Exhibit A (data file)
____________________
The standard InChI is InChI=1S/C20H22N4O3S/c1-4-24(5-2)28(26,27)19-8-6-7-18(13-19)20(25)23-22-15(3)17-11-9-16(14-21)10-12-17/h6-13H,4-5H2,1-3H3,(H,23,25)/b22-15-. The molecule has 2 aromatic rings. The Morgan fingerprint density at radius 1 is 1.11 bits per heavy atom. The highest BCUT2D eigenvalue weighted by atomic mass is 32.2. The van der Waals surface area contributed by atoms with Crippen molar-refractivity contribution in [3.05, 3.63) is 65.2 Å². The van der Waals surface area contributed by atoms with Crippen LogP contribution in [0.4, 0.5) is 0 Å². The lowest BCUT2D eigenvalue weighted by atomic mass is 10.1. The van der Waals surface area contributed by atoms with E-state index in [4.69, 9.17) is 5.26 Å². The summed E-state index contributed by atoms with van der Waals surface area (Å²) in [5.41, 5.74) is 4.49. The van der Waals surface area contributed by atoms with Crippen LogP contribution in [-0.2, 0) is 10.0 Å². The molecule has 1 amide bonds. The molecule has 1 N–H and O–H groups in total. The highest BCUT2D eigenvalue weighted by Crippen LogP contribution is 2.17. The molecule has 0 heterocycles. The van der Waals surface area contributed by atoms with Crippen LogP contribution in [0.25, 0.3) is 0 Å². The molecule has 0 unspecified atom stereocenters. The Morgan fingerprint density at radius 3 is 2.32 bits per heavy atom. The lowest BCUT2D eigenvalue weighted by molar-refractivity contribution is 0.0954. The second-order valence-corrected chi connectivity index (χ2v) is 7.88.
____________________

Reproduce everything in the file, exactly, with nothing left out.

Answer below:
The standard InChI is InChI=1S/C20H22N4O3S/c1-4-24(5-2)28(26,27)19-8-6-7-18(13-19)20(25)23-22-15(3)17-11-9-16(14-21)10-12-17/h6-13H,4-5H2,1-3H3,(H,23,25)/b22-15-. The molecule has 2 aromatic rings. The Morgan fingerprint density at radius 1 is 1.11 bits per heavy atom. The highest BCUT2D eigenvalue weighted by atomic mass is 32.2. The van der Waals surface area contributed by atoms with Crippen molar-refractivity contribution in [3.05, 3.63) is 65.2 Å². The van der Waals surface area contributed by atoms with Crippen LogP contribution in [0.4, 0.5) is 0 Å². The lowest BCUT2D eigenvalue weighted by atomic mass is 10.1. The van der Waals surface area contributed by atoms with E-state index in [4.69, 9.17) is 5.26 Å². The summed E-state index contributed by atoms with van der Waals surface area (Å²) in [5.41, 5.74) is 4.49. The van der Waals surface area contributed by atoms with Crippen LogP contribution in [-0.2, 0) is 10.0 Å². The molecule has 1 amide bonds. The molecule has 1 N–H and O–H groups in total. The highest BCUT2D eigenvalue weighted by Crippen LogP contribution is 2.17. The molecule has 0 heterocycles. The van der Waals surface area contributed by atoms with Crippen LogP contribution in [0.25, 0.3) is 0 Å². The molecule has 0 unspecified atom stereocenters. The Morgan fingerprint density at radius 3 is 2.32 bits per heavy atom. The lowest BCUT2D eigenvalue weighted by molar-refractivity contribution is 0.0954. The second-order valence-corrected chi connectivity index (χ2v) is 7.88.